Day six of the great write2transform journaling challenge, and I am anxious? This isn't how it's supposed to be! I'm supposed to be feeling happy and well. And the thing is: I do. Well, mostly I do—except for that little bout of Monday morning angst.

Maybe my angst came from anticipating the next journaling exercise: write2overcome. Much of the research on journaling has examined how journaling about difficult past events can make us healthier. I spent some time this weekend reviewing the studies and jotting down ideas for journaling about the past. But the idea of starting out Monday morning by revisiting the icky parts of my life? Well, no thanks.

So we'll get to the past later. This morning I saw a report that positive emotions protect against heart disease. We know that positive emotions can also increase our resilience, helping us to rebound from difficult experiences. In her book, Positivity, Dr. Barbara Fredrickson suggests we aim for a 3-to-1 ratio—three positive emotions for every one negative emotion. 

Let's try that with journaling. For today and the next few days, the assignment is simple: write2deight. I envision a few different ways to do this exercise in your journal. As you think of others, please make a note of them in the comments section below. We can learn from each other's experiences. 

1. Collecting Joy. Throughout the day, collect images and encounters that bring you joy. When it's time to journal, write them down in as much detail as possible! None of these encounters have to be Hollywood moments. They can be tiny moments that delight you—seeing a robin, waving at a baby, or talking to a good friend.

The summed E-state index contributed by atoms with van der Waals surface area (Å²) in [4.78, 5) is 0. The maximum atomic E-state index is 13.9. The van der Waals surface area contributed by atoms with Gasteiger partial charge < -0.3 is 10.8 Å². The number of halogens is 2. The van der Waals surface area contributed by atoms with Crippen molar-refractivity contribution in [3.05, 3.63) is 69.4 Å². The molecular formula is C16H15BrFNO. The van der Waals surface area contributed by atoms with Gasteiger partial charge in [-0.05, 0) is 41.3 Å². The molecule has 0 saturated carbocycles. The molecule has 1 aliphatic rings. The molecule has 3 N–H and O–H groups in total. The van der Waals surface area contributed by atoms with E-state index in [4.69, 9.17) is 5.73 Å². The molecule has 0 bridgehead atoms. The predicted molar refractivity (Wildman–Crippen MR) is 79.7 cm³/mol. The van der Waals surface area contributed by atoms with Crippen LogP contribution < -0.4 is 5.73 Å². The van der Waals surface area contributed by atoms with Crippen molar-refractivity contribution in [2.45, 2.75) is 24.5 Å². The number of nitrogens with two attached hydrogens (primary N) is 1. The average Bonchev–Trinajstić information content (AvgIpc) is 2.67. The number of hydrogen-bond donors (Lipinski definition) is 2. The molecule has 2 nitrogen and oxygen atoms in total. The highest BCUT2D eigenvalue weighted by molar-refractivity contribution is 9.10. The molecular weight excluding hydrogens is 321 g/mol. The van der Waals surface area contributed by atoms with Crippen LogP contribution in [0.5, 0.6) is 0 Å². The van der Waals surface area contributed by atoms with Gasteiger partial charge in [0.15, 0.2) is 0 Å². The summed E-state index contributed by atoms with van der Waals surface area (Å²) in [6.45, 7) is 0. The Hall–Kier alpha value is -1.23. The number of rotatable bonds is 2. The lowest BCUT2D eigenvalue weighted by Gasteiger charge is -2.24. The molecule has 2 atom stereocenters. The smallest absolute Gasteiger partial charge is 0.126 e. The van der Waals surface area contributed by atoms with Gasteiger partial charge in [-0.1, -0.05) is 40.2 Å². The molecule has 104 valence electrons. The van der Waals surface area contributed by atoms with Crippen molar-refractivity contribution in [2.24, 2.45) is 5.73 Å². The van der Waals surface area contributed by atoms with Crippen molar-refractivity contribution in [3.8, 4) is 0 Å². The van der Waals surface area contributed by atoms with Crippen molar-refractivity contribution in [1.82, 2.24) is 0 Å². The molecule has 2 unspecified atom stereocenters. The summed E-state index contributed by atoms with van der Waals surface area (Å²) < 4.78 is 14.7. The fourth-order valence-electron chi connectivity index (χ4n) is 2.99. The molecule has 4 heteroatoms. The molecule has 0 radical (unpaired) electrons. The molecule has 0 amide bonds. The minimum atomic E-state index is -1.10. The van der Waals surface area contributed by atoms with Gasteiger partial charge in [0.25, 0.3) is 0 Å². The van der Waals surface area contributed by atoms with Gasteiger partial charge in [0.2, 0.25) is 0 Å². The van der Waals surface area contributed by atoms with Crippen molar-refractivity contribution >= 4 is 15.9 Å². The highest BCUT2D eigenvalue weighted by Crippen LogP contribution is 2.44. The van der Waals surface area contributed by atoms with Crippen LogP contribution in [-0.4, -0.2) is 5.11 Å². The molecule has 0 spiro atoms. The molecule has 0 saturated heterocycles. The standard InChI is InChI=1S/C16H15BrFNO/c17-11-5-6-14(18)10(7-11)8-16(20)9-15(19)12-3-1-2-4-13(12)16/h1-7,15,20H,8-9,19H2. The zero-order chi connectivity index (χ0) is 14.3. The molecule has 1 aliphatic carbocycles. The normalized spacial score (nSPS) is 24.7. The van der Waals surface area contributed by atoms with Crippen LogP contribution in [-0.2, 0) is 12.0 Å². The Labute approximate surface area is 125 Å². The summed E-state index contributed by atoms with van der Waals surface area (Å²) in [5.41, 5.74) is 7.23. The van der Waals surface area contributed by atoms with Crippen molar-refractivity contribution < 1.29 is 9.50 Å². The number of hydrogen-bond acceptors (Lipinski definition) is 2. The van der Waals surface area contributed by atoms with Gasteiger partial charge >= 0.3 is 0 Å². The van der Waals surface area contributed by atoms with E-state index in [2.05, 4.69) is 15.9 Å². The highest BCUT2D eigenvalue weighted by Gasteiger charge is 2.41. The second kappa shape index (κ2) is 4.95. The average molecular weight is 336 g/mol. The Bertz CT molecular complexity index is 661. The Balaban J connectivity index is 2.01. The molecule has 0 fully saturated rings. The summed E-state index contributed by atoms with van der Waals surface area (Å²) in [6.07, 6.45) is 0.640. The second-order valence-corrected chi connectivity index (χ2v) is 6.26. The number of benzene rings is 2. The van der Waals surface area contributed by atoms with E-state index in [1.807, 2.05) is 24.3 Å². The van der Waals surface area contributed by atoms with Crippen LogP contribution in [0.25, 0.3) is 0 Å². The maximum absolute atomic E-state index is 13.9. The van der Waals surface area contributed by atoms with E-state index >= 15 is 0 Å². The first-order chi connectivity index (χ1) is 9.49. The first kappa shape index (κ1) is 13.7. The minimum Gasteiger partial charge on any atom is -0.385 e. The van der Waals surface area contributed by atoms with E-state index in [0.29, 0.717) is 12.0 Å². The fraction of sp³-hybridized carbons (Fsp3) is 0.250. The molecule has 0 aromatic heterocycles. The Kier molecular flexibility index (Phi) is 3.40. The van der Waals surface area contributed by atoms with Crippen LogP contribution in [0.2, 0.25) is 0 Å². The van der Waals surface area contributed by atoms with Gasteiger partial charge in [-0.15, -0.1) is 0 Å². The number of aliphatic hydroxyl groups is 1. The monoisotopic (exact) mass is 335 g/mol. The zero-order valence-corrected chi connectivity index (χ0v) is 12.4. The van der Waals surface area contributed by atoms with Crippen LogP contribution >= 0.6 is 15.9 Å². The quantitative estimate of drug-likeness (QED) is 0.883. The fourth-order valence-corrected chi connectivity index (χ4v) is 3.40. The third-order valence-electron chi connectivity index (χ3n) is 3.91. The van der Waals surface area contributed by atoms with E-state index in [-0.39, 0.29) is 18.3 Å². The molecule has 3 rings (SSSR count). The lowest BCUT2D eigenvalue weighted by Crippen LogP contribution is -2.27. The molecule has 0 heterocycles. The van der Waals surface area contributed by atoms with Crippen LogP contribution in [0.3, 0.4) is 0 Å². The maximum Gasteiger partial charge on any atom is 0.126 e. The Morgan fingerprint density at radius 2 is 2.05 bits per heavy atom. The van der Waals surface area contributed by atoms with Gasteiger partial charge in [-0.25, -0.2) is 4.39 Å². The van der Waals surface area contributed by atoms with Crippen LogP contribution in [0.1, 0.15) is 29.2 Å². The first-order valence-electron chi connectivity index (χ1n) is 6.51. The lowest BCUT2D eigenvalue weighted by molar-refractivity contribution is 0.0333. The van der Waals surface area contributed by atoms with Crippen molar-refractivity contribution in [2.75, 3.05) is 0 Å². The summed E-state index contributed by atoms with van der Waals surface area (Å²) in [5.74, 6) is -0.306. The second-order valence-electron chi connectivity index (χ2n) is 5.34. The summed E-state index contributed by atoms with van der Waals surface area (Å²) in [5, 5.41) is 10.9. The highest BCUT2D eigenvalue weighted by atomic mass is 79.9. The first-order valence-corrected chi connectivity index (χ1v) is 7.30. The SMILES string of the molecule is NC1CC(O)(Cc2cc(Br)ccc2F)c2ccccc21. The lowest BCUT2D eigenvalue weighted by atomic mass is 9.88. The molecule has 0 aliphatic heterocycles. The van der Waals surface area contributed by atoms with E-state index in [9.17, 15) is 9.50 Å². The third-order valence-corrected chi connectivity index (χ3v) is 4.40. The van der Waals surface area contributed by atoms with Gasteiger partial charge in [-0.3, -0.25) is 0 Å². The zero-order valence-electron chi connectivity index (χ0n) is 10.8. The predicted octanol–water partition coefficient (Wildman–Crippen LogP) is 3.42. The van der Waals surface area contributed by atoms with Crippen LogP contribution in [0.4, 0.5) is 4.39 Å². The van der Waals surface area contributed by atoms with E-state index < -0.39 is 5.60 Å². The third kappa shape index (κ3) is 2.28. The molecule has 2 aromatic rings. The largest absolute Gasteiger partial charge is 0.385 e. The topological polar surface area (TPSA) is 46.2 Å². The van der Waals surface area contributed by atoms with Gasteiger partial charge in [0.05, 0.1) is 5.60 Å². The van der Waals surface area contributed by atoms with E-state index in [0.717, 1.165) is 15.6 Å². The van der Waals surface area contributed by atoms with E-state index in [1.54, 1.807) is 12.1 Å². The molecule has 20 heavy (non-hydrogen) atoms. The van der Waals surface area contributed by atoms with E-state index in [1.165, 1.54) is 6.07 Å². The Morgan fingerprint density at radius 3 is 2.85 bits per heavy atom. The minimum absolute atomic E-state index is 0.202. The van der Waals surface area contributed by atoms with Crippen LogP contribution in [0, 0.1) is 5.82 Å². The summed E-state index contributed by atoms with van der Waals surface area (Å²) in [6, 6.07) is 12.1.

2. Recalling Delight. What delights you? What activities do you really enjoy doing? Dr. Robin Smith suggests creating a 'What I Enjoy' List. She says, 
"This list should include everything that brings you pleasure and passion in life. If you aren't sure what brings you joy right now, think back to what used to bring you joy. This may require some exploration, but what did you do when you were a little kid that brought a smile on your face? Did you used to go horseback riding? Walk outside in a garden? Whatever it may be, write it down. This list doesn't mean that you have to do them every day. It's just to make you aware that there are things in the world that do make you feel alive. If you are able to do something you enjoy at least once a week, do it and help yourself feel alive in that moment."

3. Picturing Happiness. When you cannot find one thing in your day that brings a smile, dig out a magazine. Page through it until you see a photo that makes you smile. Cut it out, paste it in your journal, and write a few sentences about why it brings you joy.